The 4.7-liter V8 delivers world-class smoothness and quietness. At highway cruising speeds it's barely audible. And as heavy as it is, the GX 470 is no slouch in the performance department, capable of full-throttle sprints from 0 to 60 mph in about 8.1 seconds, with a nice V8 intake roar to go with the rush. Toyota's sophisticated electronic VVT-i (Variable Valve Timing with intelligence) improves efficiency and response at all engine speeds. VVT-i also helps the GX 470 run cleaner, earning the government's stringent ULEV-II (Ultra Low Emissions Vehicle) rating.
Power ratings are down slightly for '06, to 263 horsepower and 323 pound-feet of torque, but that's only because the Society of Automotive Engineers (SAE) has instituted new test procedures that tend to deliver more conservative numbers. The engine itself, and its performance, have not changed. The 2006 GX 470 is every bit as powerful as the 2005 model.
The GX 470 delivers strong torque for towing. If you're towing anything up to its limit of 5000 pounds, this truck will handle it with ease. The bad news is that, even if you try hard, you'll probably never achieve 20 miles per gallon. EPA estimates are 15/19 mpg, City/Highway. And while the GX 470 will run on unleaded regular, Lexus recommends 91 octane (or higher) premium fuel for optimum performance.
The five-speed automatic transmission offers quicker response and better gearing than a traditional four-speed automatic. Like the engine, the transmission is very smooth.
The GX 470 handles impressively well for a body-on-frame truck with a live rear axle. Like most SUVs, it feels heavy and ponderous with its big tires. A variable-ratio rack-and-pinion makes the steering quick and light in parking situations, but smoother and heavier on the highway, so the truck never feels over-assisted and never feels darty. As a result, the GX 470 feels very solid at high speeds.
The adaptive variable suspension, which comes standard, continuously changes the shock absorber damping at each wheel individually in response to road surface conditions, speed, and steering and braking inputs from the driver. Four driver-selectable settings are available to tailor the system to driver preferences or situations. You might want to use the softest setting for a bumpy boulevard, for example, then switch to a firm setting for driving down a winding rural road. The system automatically increases shock absorber stiffness in transitional maneuvers. It also reduces dive under hard braking and squat under hard acceleration. Air springs in the rear can raise rear ride height in rugged terrain or lower the rear end when loading cargo. Overall, the ride is remarkably refined for a truck with a live rear axle. Road vibration and pavement undulations get through, but they are damped. We found the Comfort setting produced a cushy feel, though it's no magic carpet ride as you can still feel the suspension reacting to bumps. Switching all the way to the Sport setting makes the bumps feel more pronounced, making for a less comfortable ride, but more responsive cornering.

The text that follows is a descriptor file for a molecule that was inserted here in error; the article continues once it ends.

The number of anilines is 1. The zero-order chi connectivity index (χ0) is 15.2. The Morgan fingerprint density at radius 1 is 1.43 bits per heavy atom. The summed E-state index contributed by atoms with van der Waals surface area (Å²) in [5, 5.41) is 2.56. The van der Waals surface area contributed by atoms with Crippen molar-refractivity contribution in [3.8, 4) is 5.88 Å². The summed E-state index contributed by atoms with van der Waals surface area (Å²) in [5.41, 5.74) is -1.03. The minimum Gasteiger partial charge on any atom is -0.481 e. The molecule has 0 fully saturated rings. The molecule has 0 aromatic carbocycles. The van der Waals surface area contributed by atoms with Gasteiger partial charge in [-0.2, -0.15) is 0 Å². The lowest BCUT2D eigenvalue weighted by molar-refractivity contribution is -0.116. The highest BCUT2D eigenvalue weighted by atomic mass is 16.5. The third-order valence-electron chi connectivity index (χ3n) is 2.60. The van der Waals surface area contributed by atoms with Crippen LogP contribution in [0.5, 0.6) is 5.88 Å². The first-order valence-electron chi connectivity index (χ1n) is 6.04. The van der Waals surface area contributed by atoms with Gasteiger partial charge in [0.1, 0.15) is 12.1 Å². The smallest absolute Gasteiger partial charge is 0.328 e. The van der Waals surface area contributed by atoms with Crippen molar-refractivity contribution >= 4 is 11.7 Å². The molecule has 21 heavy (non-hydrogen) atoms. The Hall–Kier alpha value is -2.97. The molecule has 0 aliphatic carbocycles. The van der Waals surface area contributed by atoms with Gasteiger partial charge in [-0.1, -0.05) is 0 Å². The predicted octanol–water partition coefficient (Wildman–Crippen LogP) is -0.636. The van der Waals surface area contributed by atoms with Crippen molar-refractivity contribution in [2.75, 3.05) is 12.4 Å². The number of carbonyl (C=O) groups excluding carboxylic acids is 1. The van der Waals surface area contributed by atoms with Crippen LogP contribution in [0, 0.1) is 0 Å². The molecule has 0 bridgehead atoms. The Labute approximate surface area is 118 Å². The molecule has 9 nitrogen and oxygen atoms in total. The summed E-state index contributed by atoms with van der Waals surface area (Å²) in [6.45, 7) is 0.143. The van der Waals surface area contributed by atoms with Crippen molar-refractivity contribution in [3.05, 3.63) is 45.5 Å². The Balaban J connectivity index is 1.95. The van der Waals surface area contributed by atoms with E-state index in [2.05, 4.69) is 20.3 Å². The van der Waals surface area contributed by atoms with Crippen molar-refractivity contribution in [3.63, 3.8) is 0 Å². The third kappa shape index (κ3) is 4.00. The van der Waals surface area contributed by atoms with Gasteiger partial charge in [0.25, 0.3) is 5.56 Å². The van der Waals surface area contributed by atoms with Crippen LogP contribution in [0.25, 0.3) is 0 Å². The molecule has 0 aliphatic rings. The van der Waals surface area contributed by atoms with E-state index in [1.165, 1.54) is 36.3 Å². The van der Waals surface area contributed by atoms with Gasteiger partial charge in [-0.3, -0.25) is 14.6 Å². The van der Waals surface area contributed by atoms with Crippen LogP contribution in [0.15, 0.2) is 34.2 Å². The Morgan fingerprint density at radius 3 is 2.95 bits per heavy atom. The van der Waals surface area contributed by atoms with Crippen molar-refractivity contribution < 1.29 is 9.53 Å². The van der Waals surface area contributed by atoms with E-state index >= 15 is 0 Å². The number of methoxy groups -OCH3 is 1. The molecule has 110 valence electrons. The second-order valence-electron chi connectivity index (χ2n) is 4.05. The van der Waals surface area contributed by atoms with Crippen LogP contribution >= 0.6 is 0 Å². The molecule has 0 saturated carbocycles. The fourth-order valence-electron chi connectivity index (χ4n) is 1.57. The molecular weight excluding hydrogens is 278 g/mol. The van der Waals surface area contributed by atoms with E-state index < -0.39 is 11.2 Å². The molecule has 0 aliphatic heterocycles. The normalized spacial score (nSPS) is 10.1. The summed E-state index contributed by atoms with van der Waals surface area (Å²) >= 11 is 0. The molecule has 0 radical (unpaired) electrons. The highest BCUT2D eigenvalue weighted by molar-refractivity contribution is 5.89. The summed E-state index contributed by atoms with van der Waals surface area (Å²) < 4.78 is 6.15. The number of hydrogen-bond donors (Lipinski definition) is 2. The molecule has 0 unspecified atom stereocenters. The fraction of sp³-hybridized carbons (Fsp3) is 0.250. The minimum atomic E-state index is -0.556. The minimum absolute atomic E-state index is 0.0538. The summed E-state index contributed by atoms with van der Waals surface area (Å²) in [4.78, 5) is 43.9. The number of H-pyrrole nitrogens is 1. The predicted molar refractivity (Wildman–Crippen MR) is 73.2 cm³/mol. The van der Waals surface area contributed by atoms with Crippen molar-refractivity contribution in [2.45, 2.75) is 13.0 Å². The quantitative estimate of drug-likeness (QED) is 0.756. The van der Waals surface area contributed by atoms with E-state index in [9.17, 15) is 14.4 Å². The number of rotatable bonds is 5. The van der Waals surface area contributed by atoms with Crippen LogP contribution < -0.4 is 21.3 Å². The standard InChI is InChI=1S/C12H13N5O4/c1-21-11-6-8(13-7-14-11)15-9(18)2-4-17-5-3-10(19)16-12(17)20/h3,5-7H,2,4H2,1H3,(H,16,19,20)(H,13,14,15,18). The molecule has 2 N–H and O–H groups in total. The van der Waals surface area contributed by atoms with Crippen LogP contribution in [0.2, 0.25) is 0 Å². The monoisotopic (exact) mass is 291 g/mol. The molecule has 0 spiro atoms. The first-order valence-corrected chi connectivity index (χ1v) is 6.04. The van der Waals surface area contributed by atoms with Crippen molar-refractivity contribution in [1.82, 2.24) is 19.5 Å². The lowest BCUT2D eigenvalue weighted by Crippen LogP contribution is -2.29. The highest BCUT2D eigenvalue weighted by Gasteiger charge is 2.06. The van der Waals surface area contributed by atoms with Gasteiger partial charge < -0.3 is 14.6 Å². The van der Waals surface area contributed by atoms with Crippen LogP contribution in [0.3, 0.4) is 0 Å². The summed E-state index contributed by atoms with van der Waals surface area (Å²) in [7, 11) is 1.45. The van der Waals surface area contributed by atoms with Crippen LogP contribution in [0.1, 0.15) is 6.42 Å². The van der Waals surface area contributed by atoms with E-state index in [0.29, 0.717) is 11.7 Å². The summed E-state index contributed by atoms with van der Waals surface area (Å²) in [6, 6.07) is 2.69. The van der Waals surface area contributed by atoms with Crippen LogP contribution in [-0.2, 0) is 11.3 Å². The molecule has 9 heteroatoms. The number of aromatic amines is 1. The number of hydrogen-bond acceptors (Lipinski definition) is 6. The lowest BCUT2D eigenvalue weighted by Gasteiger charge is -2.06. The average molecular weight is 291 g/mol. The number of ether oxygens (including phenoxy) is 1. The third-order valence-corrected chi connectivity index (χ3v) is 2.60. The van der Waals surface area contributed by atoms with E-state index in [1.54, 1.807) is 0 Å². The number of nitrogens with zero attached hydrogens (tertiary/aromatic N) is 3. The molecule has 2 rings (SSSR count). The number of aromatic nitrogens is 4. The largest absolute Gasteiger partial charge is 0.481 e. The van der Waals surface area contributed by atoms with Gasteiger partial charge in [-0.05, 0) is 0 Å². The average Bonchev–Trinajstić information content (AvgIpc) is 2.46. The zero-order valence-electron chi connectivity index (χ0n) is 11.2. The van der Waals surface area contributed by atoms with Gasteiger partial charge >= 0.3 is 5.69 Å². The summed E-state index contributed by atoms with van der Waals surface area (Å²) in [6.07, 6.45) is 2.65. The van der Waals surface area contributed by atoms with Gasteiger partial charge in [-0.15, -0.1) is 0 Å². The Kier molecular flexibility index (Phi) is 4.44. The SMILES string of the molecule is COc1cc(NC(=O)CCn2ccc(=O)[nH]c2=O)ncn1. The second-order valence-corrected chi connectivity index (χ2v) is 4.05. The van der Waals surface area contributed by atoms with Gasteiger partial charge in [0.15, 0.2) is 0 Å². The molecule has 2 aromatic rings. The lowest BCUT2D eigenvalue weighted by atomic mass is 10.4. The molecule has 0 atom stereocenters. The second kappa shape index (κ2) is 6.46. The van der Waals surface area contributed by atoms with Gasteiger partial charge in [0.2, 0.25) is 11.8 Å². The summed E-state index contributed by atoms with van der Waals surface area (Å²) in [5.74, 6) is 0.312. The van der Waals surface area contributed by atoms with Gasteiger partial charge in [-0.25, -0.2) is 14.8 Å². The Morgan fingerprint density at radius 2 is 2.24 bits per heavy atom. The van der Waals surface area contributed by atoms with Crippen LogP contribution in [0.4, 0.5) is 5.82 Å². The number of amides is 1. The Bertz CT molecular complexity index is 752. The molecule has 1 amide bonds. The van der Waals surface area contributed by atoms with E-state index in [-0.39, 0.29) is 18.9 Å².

The optional Kinetic Dynamic Suspension System (KDSS) provides more sway stiffness when needed for crisp handling response, without an increase in spring rate over bumpy roads. In other words, you get better handling without sacrificing ride quality. The system disengages the stabilizer bars for rugged, off-highway conditions, allowing more suspension travel and articulation to help the GX 470 step over obstacles. Lexus claims the system has been proven in World Rally Championship competition, which is another way of saying it's the real deal
The Lexus GX 470 is a good choice for buyers who want luxury, capability, quality and reliability. It's smooth and powerful on the road and can go nearly anywhere off the pavement. It offers high levels of quality and ergonomic excellence and carries Lexus's reputation for durability and reliability. It's roomy and comfortable and can accommodate up to eight people when equipped with the optional third-row seat.
New Car Test Drive correspondent Jim McCraw is based in the Detroit area.